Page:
The corrector therefore computes another score for each candidate. This score represents how well the candidate fits into this place syntactically. As with the closeness score from the string-matching, a low score represents a good fit. For this purpose, the table of tag-pair frequencies described above is reduced to a table of single digit codes, with the following meanings:


9 zero occurrences in the corpus 7 less than 0.1% (very rare) 4 less than 1.0% (quite rare) 1 1.0% or more

The percentages need a word of explanation. Suppose there are thirteen occurrences of tag A followed by tag B in the corpus, and suppose there are 600 occurrences of tag A altogether and 140,000 of tag B. The code given to the A-B pair depends, obviously, on whether you calculate 13/600 or 13/140,000. I decided that a pair should be considered rare only if both calculations produced a low percentage. In other words, the percentages are calculated out of the lower of the two tag totals.

Suppose we have a candidate with tag Y; the previous word has tag X and the following word has tag Z. The corrector consults the table to retrieve the code for X-Y and the code for Y-Z and then computes the (syntactic) goodness-of-fit score simply by multiplying them together. For example, suppose that the candidategravelly,which is an adjective, is being considered for the misspellinggravlyinthe gravly voice. A definite article is commonly followed by an adjective, so the code for this tag-pair is 1, and an adjective is commonly followed by a singular noun, so the code for this tag-pair is also 1; the goodness-of-fit score for gravelly will be 1×1 = 1. By contrast, when the candidate gravely, which is an adverb, is considered, the table has the code 4 (meaning ‘quite rare’) for definite article followed by adverb, and 4 also for adverb followed by singular noun, so the goodness-of-fit score for gravely

will be 4×4 = 16.

If the previous word or the candidate word or the next word has more than one tag, more than one score is calculated, and the lowest is retained. For example, if the corrector were considering

orange as a candidate for oringe ina light oringe skirt, the preceding word (light) would have three tags (noun, verb, adjective), the candidate would have two (noun and adjective) and the following word (skirt) would have two (noun and verb). The corrector would calculate twelve scores, one for noun-noun-noun, one for noun- noun-verb, one for noun-adjective-noun, and so on. It would keep the lowest (i.e. the best) as the goodness-of-fit score fororange.

If the word to left or right of the misspelling is another misspelling, or is under suspicion, the corrector does not attempt to make use of the suspect word when reordering the list.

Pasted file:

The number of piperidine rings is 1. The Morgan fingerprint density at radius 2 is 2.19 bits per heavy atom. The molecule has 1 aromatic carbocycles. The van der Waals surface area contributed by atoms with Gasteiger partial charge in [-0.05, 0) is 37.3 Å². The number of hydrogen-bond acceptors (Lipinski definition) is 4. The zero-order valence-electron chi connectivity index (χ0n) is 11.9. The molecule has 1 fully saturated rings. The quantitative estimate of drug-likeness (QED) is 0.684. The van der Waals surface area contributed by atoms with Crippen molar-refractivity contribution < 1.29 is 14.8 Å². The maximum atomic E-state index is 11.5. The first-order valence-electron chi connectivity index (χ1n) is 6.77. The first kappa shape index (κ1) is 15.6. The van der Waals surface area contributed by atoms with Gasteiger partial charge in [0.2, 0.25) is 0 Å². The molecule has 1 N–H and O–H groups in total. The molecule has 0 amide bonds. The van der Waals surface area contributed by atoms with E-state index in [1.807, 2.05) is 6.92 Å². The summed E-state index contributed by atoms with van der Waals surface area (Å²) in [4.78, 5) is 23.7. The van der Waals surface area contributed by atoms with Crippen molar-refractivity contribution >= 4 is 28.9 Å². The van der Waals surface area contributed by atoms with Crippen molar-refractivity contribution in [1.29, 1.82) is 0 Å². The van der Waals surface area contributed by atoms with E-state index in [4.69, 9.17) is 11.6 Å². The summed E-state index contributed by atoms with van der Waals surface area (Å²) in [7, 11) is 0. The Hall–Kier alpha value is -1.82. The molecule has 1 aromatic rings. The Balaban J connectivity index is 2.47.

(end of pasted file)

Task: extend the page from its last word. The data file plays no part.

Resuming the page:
The closeness score (from the string-matching) and the goodness-of-fit score (from the procedure just described) are simply multiplied together to produce a new score for each candidate, and the candidates are then reordered on the basis of these new scores. Candidates now scoring ninety-nine or over are dropped from the list. The majority of candidates are either nouns or verbs, and the effect of this procedure is, generally, to move the right sort of word to the top of the list. The result, in the case of ‘the sought of’, is to replace the listsoughed, sort, sight, sough, soughs, sighed, searchedwith the new listsort, sight, sighed, searched, soughed.

Word frequency and recency

Careful comparison of the two lists just presented will show that

soughed has been demoted not merely below the nouns but below two other verbs. The reason for this is that another factor has entered into the calculations, namely word frequency.

The dictionary contains a number of decidedly obscure words, such as haulm, repp and sough. One approach, adopted by several spellcheckers, is simply to delete such words from the dictionary. I have preferred to keep them in since, after all, people do occasionally use obscure words. Besides, once you start removing words because they are obscure, it is not clear where you should stop. However, it does not seem right that, say, home and haulm

should be competing on equal terms as candidates for a given misspelling; the corrector should take into account that haulm,

purely on the grounds of frequency, is less likely to be the word required.